From the first glimpse of a story idea to the period at the end of a finalized manuscript, all this encompasses your writing process. But how do you know if you’re using the steps that will work best for you?

Like all things creative, you try, try, and try to find what works. You might hear someone say something or you read something about another writer’s process, something that lights you up inside, and you somehow KNOW that you should try this. Other times, you might have to try different methods to discover what works. Be patient, this is all part of the PLAN.

The PLAN? Yes! Part of any creative endeavor is finding your own way, your own path. This is part of the fun of life, of writing. What develops is your own unique PLAN, your writing process. It’s like a journey and getting there is more than half the fun.

Keep in mind: The writing process is not a “one size fits all” plan. Adjust the pieces that you need in the order that makes sense for you.

The stages of a writer’s process might be broken down as:

Catching the idea

Evaluating the idea

Growing the idea

First draft


Reading the draft

Revision and self editing

Critique group feedback

Rewriting or recreating

More revision

<<GO TO Critique group feedback, if needed>>

Final manuscript

NOTE: Not every writer will go through each stage, skipping over one or more. These are general categories which might be used in a variety of ways. Keep your thinking flexible when thinking about these stages and your writing process.

Some of these stages might be repeated multiple times. Others might be skimmed over or skipped. It depends on YOU and what you need to get from idea to completed manuscript.

Catching the Idea

Ideas happen all the time. The trick is to recognize, be open, and catch them.


Keep a list of places where you get ideas.

What has “set off” an idea for you? Newspaper item? A snippet of dialog? Watching people? Daydreaming?

Does your five senses generate ideas? Something you smell? See? Hear? Taste? Feel?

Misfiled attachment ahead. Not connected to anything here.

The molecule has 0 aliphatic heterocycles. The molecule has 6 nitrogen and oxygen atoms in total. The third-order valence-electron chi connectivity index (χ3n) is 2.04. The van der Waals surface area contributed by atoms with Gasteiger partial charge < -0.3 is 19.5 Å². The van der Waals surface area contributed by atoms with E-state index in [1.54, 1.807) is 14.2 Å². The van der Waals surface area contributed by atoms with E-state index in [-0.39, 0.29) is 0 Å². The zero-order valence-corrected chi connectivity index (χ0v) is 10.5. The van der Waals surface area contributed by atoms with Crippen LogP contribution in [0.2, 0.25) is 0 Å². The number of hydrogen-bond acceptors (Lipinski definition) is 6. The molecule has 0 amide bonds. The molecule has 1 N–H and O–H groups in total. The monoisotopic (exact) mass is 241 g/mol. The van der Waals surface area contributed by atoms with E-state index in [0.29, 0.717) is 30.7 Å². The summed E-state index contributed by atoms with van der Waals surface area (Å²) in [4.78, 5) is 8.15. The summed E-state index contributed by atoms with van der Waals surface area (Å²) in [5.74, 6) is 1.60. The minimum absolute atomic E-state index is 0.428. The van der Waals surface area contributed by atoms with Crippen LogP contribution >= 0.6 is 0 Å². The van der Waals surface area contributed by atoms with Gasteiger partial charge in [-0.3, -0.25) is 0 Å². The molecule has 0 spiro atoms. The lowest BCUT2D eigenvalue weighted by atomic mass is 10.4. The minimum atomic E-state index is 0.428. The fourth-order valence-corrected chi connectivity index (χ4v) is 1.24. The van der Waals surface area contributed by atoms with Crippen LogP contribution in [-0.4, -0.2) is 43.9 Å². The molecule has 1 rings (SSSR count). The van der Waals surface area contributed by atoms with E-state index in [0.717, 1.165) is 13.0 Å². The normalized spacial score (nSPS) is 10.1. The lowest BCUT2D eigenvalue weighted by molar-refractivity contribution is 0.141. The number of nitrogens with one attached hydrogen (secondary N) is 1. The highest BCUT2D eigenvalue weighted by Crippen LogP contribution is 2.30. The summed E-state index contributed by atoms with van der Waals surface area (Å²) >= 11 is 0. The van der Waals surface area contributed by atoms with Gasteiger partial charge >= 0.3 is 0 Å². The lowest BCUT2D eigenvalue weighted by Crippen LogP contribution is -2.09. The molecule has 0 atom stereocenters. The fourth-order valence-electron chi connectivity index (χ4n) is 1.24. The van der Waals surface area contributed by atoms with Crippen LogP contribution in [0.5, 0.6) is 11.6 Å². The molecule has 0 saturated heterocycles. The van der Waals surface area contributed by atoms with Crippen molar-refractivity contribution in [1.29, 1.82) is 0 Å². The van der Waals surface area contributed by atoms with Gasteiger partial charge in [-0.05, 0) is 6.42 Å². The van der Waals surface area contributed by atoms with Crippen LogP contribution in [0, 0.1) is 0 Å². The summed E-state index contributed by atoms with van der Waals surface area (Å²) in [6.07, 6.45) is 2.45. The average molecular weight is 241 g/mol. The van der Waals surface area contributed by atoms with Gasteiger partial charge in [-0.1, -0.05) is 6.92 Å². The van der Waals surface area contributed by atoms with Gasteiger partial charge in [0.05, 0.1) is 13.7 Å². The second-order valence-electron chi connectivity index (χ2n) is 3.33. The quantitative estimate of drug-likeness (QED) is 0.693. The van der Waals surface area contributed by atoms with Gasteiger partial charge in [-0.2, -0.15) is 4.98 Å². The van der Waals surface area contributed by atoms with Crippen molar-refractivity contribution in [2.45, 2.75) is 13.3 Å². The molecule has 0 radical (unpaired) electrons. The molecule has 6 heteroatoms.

Open yourself up to receiving ideas. Make a statement. Write it down. Believe. For example: I am open to the flow of ideas that exist all around me. I am open and ready for ideas to come to me. (Yes, like an affirmation.)


Some writers work from ideas sparked by the imagination and other from life experiences. No matter where the idea comes from, what is important is catching it. Since these come at us without warning, the key is to be prepared. And don’t tell yourself: This is great. I know I’ll remember…You might, but more likely you might not as ideas can be here one moment and gone the next.

Here are some suggestions for catching the idea.

Notepad or notebook

Index cards

Back of your business card (I’ve done this!)

Word processor document

Digital or voice recorder

Call your voice mail

Camera/video phone

The trick here is to have a way to capture ideas without having to look for the way to record it. That takes too much time. The method must be at the time the idea is fresh in your mind like a fresh baked apple pie straight from the oven.

You do keep a list of ideas, don’t you? (Of course you do!) Try to keep one list, in one place. Take those ideas you came up with outside of your home and consolidate. You might decide to put different ideas into different categories or to prioritize them, for example, the ones you’re most interest in working on.

Question for today: What do you presently do to capture ideas? 

Best Wishes,